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NASA astronomers have clocked the fastest wind ever discovered blowing off the stellar-mass black hole, IGR J17091-3624.

 

The wind was discovered by NASA Astronomers using NASA's Chandra X-ray Observatory (Chandra). Chandra has been orbiting the Earth since it was deployed by the Space Shuttle Columbia on July 23, 1999. The Observatory is designed to observe X-rays from high energy regions of the universe.

 

The wind is generated by a gas disk that surrounds the black hole. The 20 million MPH wind is equivalent to about 3 percent of the speed of light. Unlike winds from hurricanes, the wind coming off the disk blows in many different directions.

 

Astronomers were surprised to see such a high wind speed coming from a stellar-mass black hole. Ordinarily, such high wind speeds are connected with the much larger "super-massive" black holes.

 

The gravitational pull of a black hole, which is formed when the center of a large star collapses, is so strong, even light can not get out. The astronomers learned that the winds from the black hole may be pushing more material into space than the black hole is capturing.

 

Three different sizes of black holes exist. The smallest black holes are believed to be as small as one atom, and to have formed when the universe began.

 

Stellar-black holes have a mass that can be up to 20 times the mass of the sun. These black holes are formed by collapsing stars.

 

The largest black holes, supermassive-black holes, have a mass that is equal to about 4 million suns. Scientists have proof that each large galaxy has a supermassive-black hole at its center. Scientists believe these black holes formed at the same time as the galaxy they are in.

 

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Here's a recent video released by NASA of 'solar tornadoes'...related articles state that the vortexs are rotating at speeds of 300,000 mph and are roughly the size of earth:

 

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NASA astronomers have clocked the fastest wind ever discovered blowing off the stellar-mass black hole, IGR J17091-3624.

The wind was discovered by NASA Astronomers using NASA's Chandra X-ray Observatory (Chandra). Chandra has been orbiting the Earth since it was deployed by the Space Shuttle Columbia on July 23, 1999. The Observatory is designed to observe X-rays from high energy regions of the universe.

The wind is generated by a gas disk that surrounds the black hole. The 20 million MPH wind is equivalent to about 3 percent of the speed of light. Unlike winds from hurricanes, the wind coming off the disk blows in many different directions.

Astronomers were surprised to see such a high wind speed coming from a stellar-mass black hole. Ordinarily, such high wind speeds are connected with the much larger "super-massive" black holes.

The gravitational pull of a black hole, which is formed when the center of a large star collapses, is so strong, even light can not get out. The astronomers learned that the winds from the black hole may be pushing more material into space than the black hole is capturing.

Three different sizes of black holes exist. The smallest black holes are believed to be as small as one atom, and to have formed when the universe began.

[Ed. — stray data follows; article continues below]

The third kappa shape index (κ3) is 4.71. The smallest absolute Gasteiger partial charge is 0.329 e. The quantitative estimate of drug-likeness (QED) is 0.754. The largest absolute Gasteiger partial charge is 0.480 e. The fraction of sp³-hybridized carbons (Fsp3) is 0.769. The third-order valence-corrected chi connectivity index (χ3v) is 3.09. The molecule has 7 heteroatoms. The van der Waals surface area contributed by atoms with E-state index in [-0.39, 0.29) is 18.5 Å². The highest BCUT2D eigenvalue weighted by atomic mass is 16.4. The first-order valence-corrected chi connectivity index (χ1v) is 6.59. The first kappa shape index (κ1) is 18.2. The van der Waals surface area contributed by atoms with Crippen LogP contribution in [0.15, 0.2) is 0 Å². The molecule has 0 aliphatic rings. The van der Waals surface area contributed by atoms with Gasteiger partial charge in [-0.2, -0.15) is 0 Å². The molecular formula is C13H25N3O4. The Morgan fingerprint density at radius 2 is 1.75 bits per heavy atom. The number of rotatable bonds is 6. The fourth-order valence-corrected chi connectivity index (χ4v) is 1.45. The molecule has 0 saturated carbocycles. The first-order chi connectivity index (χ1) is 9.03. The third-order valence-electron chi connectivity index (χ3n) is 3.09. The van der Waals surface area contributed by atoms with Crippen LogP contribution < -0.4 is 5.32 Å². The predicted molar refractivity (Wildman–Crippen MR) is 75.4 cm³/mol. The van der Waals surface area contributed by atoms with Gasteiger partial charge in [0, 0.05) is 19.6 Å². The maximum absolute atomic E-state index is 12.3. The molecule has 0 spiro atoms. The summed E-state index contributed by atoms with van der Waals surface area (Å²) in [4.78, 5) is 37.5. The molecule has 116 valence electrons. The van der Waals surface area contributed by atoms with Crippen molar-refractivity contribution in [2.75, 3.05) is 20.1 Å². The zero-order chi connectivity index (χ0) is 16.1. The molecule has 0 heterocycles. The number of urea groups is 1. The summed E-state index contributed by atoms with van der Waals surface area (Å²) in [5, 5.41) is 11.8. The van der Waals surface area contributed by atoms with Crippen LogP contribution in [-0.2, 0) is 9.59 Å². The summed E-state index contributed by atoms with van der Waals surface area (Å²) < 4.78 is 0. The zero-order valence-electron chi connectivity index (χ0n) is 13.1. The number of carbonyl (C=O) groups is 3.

Stellar-black holes have a mass that can be up to 20 times the mass of the sun. These black holes are formed by collapsing stars.

The largest black holes, supermassive-black holes, have a mass that is equal to about 4 million suns. Scientists have proof that each large galaxy has a supermassive-black hole at its center. Scientists believe these black holes formed at the same time as the galaxy they are in.

 

Dude....you've been toking it up too much lately with these posts.

Let's rendez-vous in Montreal and beat some hookers.

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Dude....you've been toking it up too much lately with these posts.

Let's rendez-vous in Montreal and beat some hookers.

 

It's the cows. They break even the strongest of wills. Damn them and their bovine perspiration !

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NASA astronomers have clocked the fastest wind ever discovered blowing off the stellar-mass black hole, IGR J17091-3624.

The wind was discovered by NASA Astronomers using NASA's Chandra X-ray Observatory (Chandra). Chandra has been orbiting the Earth since it was deployed by the Space Shuttle Columbia on July 23, 1999. The Observatory is designed to observe X-rays from high energy regions of the universe.

The wind is generated by a gas disk that surrounds the black hole. The 20 million MPH wind is equivalent to about 3 percent of the speed of light. Unlike winds from hurricanes, the wind coming off the disk blows in many different directions.

Astronomers were surprised to see such a high wind speed coming from a stellar-mass black hole. Ordinarily, such high wind speeds are connected with the much larger "super-massive" black holes.

The gravitational pull of a black hole, which is formed when the center of a large star collapses, is so strong, even light can not get out. The astronomers learned that the winds from the black hole may be pushing more material into space than the black hole is capturing.

Three different sizes of black holes exist. The smallest black holes are believed to be as small as one atom, and to have formed when the universe began.

Stellar-black holes have a mass that can be up to 20 times the mass of the sun. These black holes are formed by collapsing stars.

The largest black holes, supermassive-black holes, have a mass that is equal to about 4 million suns. Scientists have proof that each large galaxy has a supermassive-black hole at its center. Scientists believe these black holes formed at the same time as the galaxy they are in.

 

I'm getting a headache trying to comprehend this.

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